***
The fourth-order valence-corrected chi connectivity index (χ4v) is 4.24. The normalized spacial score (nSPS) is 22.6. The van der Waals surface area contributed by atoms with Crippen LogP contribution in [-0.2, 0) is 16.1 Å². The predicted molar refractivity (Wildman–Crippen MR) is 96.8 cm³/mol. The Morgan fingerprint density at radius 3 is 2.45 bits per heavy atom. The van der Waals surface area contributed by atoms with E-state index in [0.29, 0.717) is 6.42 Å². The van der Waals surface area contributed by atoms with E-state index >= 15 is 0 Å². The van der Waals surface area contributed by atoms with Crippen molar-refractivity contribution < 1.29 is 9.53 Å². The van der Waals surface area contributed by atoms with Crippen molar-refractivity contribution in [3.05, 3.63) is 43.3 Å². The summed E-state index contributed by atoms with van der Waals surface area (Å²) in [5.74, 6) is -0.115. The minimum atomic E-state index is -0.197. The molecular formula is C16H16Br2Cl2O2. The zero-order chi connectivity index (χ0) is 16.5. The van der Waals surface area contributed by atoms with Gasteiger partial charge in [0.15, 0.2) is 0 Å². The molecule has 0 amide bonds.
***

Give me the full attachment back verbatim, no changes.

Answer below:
The fourth-order valence-corrected chi connectivity index (χ4v) is 4.24. The normalized spacial score (nSPS) is 22.6. The van der Waals surface area contributed by atoms with Crippen LogP contribution in [-0.2, 0) is 16.1 Å². The predicted molar refractivity (Wildman–Crippen MR) is 96.8 cm³/mol. The Morgan fingerprint density at radius 3 is 2.45 bits per heavy atom. The van der Waals surface area contributed by atoms with E-state index in [0.29, 0.717) is 6.42 Å². The van der Waals surface area contributed by atoms with E-state index >= 15 is 0 Å². The van der Waals surface area contributed by atoms with Crippen molar-refractivity contribution < 1.29 is 9.53 Å². The van der Waals surface area contributed by atoms with Crippen molar-refractivity contribution in [3.05, 3.63) is 43.3 Å². The summed E-state index contributed by atoms with van der Waals surface area (Å²) in [5.74, 6) is -0.115. The minimum atomic E-state index is -0.197. The molecular formula is C16H16Br2Cl2O2. The zero-order chi connectivity index (χ0) is 16.5. The van der Waals surface area contributed by atoms with Gasteiger partial charge in [0.15, 0.2) is 0 Å². The molecule has 0 amide bonds.